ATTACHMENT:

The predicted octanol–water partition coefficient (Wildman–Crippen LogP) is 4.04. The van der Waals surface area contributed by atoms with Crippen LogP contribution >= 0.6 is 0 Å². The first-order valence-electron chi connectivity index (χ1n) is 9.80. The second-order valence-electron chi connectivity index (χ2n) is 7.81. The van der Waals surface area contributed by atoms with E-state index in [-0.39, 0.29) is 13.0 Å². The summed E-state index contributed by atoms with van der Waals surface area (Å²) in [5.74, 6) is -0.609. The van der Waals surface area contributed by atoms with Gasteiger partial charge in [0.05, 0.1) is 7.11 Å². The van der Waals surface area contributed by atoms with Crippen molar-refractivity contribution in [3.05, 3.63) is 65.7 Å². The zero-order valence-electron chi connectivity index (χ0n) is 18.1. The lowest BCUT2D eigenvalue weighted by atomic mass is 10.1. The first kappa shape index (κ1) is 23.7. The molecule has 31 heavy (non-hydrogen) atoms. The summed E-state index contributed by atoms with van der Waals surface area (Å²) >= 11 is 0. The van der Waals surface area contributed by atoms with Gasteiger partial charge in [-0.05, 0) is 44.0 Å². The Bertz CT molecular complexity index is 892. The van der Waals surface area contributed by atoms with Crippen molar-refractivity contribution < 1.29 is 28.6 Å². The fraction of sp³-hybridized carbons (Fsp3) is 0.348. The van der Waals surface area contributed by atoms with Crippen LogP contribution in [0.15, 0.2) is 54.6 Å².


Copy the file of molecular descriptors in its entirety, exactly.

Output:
The predicted octanol–water partition coefficient (Wildman–Crippen LogP) is 4.04. The van der Waals surface area contributed by atoms with Crippen LogP contribution >= 0.6 is 0 Å². The first-order valence-electron chi connectivity index (χ1n) is 9.80. The second-order valence-electron chi connectivity index (χ2n) is 7.81. The van der Waals surface area contributed by atoms with E-state index in [-0.39, 0.29) is 13.0 Å². The summed E-state index contributed by atoms with van der Waals surface area (Å²) in [5.74, 6) is -0.609. The van der Waals surface area contributed by atoms with Gasteiger partial charge in [0.05, 0.1) is 7.11 Å². The van der Waals surface area contributed by atoms with Crippen molar-refractivity contribution in [3.05, 3.63) is 65.7 Å². The zero-order valence-electron chi connectivity index (χ0n) is 18.1. The lowest BCUT2D eigenvalue weighted by atomic mass is 10.1. The first kappa shape index (κ1) is 23.7. The molecule has 31 heavy (non-hydrogen) atoms. The summed E-state index contributed by atoms with van der Waals surface area (Å²) >= 11 is 0. The van der Waals surface area contributed by atoms with Gasteiger partial charge in [-0.05, 0) is 44.0 Å². The Bertz CT molecular complexity index is 892. The van der Waals surface area contributed by atoms with Crippen molar-refractivity contribution < 1.29 is 28.6 Å². The fraction of sp³-hybridized carbons (Fsp3) is 0.348. The van der Waals surface area contributed by atoms with Crippen LogP contribution in [0.15, 0.2) is 54.6 Å².